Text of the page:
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Long-term participant retention and engagement patterns in an app and wearable-based multinational remote digital depression study

Zhang, Yuezhou; Pratap, Abhishek; Folarin, Amos A; Sun, Shaoxiong; Cummins, Nicholas; Matcham, Faith; Vairavan, Srinivasan; ... RADAR-CNS consortium; + view all (2023) Long-term participant retention and engagement patterns in an app and wearable-based multinational remote digital depression study. NPJ Digit Med , 6 (1) , Article 25. 10.1038/s41746-023-00749-3. Green open access

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Abstract

Recent growth in digital technologies has enabled the recruitment and monitoring of large and diverse populations in remote health studies. However, the generalizability of inference drawn from remotely collected health data could be severely impacted by uneven participant engagement and attrition over the course of the study. We report findings on long-term participant retention and engagement patterns in a large multinational observational digital study for depression containing active (surveys) and passive sensor data collected via Android smartphones, and Fitbit devices from 614 participants for up to 2 years. Majority of participants (67.6%) continued to remain engaged in the study after 43 weeks. Unsupervised clustering of participants' study apps and Fitbit usage data showed 3 distinct engagement subgroups for each data stream. We found: (i) the least engaged group had the highest depression severity (4 PHQ8 points higher) across all data streams; (ii) the least engaged group (completed 4 bi-weekly surveys) took significantly longer to respond to survey notifications (3.8 h more) and were 5 years younger compared to the most engaged group (completed 20 bi-weekly surveys); and (iii) a considerable proportion (44.6%) of the participants who stopped completing surveys after 8 weeks continued to share passive Fitbit data for significantly longer (average 42 weeks). Additionally, multivariate survival models showed participants' age, ownership and brand of smartphones, and recruitment sites to be associated with retention in the study. Together these findings could inform the design of future digital health studies to enable equitable and balanced data collection from diverse populations.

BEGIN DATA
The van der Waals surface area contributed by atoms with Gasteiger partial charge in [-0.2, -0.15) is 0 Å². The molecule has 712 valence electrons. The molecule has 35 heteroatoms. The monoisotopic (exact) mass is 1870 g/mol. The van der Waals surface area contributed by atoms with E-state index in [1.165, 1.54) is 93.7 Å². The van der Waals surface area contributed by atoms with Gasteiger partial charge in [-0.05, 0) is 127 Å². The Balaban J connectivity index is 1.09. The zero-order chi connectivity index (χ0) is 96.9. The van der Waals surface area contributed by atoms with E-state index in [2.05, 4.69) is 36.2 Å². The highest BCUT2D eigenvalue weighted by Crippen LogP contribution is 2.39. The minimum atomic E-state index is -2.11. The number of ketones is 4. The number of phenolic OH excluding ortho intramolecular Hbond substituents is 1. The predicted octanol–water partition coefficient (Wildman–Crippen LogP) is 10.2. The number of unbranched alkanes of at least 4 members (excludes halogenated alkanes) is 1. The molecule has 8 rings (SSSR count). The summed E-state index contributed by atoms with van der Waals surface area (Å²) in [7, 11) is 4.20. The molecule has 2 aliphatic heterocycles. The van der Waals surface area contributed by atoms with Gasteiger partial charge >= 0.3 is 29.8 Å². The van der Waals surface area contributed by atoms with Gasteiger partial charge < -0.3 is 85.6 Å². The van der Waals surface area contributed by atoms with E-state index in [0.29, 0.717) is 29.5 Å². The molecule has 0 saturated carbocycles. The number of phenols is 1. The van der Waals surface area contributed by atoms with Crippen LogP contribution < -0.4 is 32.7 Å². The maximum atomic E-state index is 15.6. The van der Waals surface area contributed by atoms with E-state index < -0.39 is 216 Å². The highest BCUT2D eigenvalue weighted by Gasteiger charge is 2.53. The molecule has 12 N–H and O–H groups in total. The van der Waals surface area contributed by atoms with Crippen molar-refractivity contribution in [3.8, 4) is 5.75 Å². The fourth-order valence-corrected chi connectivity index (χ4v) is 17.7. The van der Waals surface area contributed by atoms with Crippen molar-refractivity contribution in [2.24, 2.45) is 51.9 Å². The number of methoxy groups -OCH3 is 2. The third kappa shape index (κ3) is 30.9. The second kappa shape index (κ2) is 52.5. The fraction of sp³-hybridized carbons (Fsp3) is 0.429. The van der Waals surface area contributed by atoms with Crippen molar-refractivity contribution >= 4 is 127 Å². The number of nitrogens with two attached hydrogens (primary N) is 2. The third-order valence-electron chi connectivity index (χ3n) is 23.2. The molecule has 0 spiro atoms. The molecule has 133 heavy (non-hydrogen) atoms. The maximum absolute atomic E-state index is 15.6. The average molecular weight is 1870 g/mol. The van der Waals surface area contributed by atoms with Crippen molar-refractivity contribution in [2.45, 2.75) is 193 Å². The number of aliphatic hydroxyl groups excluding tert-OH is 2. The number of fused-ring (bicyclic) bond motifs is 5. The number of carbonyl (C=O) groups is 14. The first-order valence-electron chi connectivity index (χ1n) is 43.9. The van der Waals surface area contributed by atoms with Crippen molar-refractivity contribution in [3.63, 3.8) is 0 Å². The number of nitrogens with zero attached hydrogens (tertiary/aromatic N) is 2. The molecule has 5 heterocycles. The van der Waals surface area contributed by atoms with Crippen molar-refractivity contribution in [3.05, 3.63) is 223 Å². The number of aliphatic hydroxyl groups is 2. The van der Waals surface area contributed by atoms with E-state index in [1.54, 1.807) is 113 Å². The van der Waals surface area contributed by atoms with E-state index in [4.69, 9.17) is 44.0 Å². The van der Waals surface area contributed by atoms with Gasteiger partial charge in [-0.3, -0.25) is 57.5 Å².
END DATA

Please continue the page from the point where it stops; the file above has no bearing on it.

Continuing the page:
Type: Article
Title: Long-term participant retention and engagement patterns in an app and wearable-based multinational remote digital depression study
Location: England
Open access status: An open access version is available from UCL Discovery
DOI: 10.1038/s41746-023-00749-3
Publisher version: https://doi.org/10.1038/s41746-023-00749-3
Language: English
Additional information: Open Access This article is licensed under a Creative Commons Attribution 4.0 International License, which permits use, sharing, adaptation, distribution and reproduction in any medium or format, as long as you give appropriate credit to the original author(s) and the source, provide a link to the Creative Commons license, and indicate if changes were made. The images or other third party material in this article are included in the article’s Creative Commons license, unless indicated otherwise in a credit line to the material. If material is not included in the article’s Creative Commons license and your intended use is not permitted by statutory regulation or exceeds the permitted use, you will need to obtain permission directly from the copyright holder. To view a copy of this license, visit http://creativecommons.org/licenses/by/4.0/.
Keywords: RADAR-CNS consortium
UCL classification: UCL
UCL > Provost and Vice Provost Offices > School of Life and Medical Sciences
UCL > Provost and Vice Provost Offices > School of Life and Medical Sciences > Faculty of Population Health Sciences > Institute of Health Informatics
UCL > Provost and Vice Provost Offices > School of Life and Medical Sciences > Faculty of Population Health Sciences > Institute of Health Informatics > Clinical Epidemiology
URI: https://discovery.ucl.ac.uk/id/eprint/10165634
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